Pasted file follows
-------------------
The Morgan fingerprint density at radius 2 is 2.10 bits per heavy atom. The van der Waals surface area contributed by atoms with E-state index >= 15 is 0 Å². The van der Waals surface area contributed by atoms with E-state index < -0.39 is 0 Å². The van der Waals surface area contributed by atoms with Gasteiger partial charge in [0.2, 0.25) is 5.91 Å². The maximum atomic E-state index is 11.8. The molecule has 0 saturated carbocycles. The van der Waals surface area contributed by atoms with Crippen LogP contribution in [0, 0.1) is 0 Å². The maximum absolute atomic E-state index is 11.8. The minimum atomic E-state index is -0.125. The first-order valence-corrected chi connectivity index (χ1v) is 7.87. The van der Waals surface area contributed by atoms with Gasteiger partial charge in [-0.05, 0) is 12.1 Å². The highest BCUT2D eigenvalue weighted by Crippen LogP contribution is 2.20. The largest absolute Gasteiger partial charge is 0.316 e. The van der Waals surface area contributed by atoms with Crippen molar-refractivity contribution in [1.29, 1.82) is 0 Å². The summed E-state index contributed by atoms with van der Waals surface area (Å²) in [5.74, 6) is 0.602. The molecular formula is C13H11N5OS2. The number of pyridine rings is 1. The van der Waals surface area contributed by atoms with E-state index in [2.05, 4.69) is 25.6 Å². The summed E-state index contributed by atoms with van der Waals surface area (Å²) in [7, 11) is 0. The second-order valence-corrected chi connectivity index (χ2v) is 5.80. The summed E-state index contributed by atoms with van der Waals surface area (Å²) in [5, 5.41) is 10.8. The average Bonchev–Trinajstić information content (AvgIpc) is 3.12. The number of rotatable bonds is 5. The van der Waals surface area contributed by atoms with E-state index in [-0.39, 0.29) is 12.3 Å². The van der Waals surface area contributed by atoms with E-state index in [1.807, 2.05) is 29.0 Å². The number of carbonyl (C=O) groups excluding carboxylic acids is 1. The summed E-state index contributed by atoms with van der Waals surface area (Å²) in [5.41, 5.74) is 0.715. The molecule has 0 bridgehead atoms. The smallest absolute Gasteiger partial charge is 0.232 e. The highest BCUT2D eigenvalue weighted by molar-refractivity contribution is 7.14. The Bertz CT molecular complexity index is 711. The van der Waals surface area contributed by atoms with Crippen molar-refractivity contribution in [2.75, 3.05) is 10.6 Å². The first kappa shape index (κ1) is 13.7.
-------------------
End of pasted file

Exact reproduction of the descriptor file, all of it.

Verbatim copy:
The Morgan fingerprint density at radius 2 is 2.10 bits per heavy atom. The van der Waals surface area contributed by atoms with E-state index >= 15 is 0 Å². The van der Waals surface area contributed by atoms with E-state index < -0.39 is 0 Å². The van der Waals surface area contributed by atoms with Gasteiger partial charge in [0.2, 0.25) is 5.91 Å². The maximum atomic E-state index is 11.8. The molecule has 0 saturated carbocycles. The van der Waals surface area contributed by atoms with Crippen LogP contribution in [0, 0.1) is 0 Å². The maximum absolute atomic E-state index is 11.8. The minimum atomic E-state index is -0.125. The first-order valence-corrected chi connectivity index (χ1v) is 7.87. The van der Waals surface area contributed by atoms with Gasteiger partial charge in [-0.05, 0) is 12.1 Å². The highest BCUT2D eigenvalue weighted by Crippen LogP contribution is 2.20. The largest absolute Gasteiger partial charge is 0.316 e. The van der Waals surface area contributed by atoms with Crippen molar-refractivity contribution in [1.29, 1.82) is 0 Å². The summed E-state index contributed by atoms with van der Waals surface area (Å²) in [5.74, 6) is 0.602. The molecular formula is C13H11N5OS2. The number of pyridine rings is 1. The van der Waals surface area contributed by atoms with E-state index in [2.05, 4.69) is 25.6 Å². The summed E-state index contributed by atoms with van der Waals surface area (Å²) in [7, 11) is 0. The second-order valence-corrected chi connectivity index (χ2v) is 5.80. The summed E-state index contributed by atoms with van der Waals surface area (Å²) in [5, 5.41) is 10.8. The average Bonchev–Trinajstić information content (AvgIpc) is 3.12. The number of rotatable bonds is 5. The van der Waals surface area contributed by atoms with E-state index in [-0.39, 0.29) is 12.3 Å². The van der Waals surface area contributed by atoms with E-state index in [1.807, 2.05) is 29.0 Å². The number of carbonyl (C=O) groups excluding carboxylic acids is 1. The summed E-state index contributed by atoms with van der Waals surface area (Å²) in [5.41, 5.74) is 0.715. The molecule has 0 bridgehead atoms. The smallest absolute Gasteiger partial charge is 0.232 e. The highest BCUT2D eigenvalue weighted by molar-refractivity contribution is 7.14. The Bertz CT molecular complexity index is 711. The van der Waals surface area contributed by atoms with Crippen molar-refractivity contribution in [2.75, 3.05) is 10.6 Å². The first kappa shape index (κ1) is 13.7.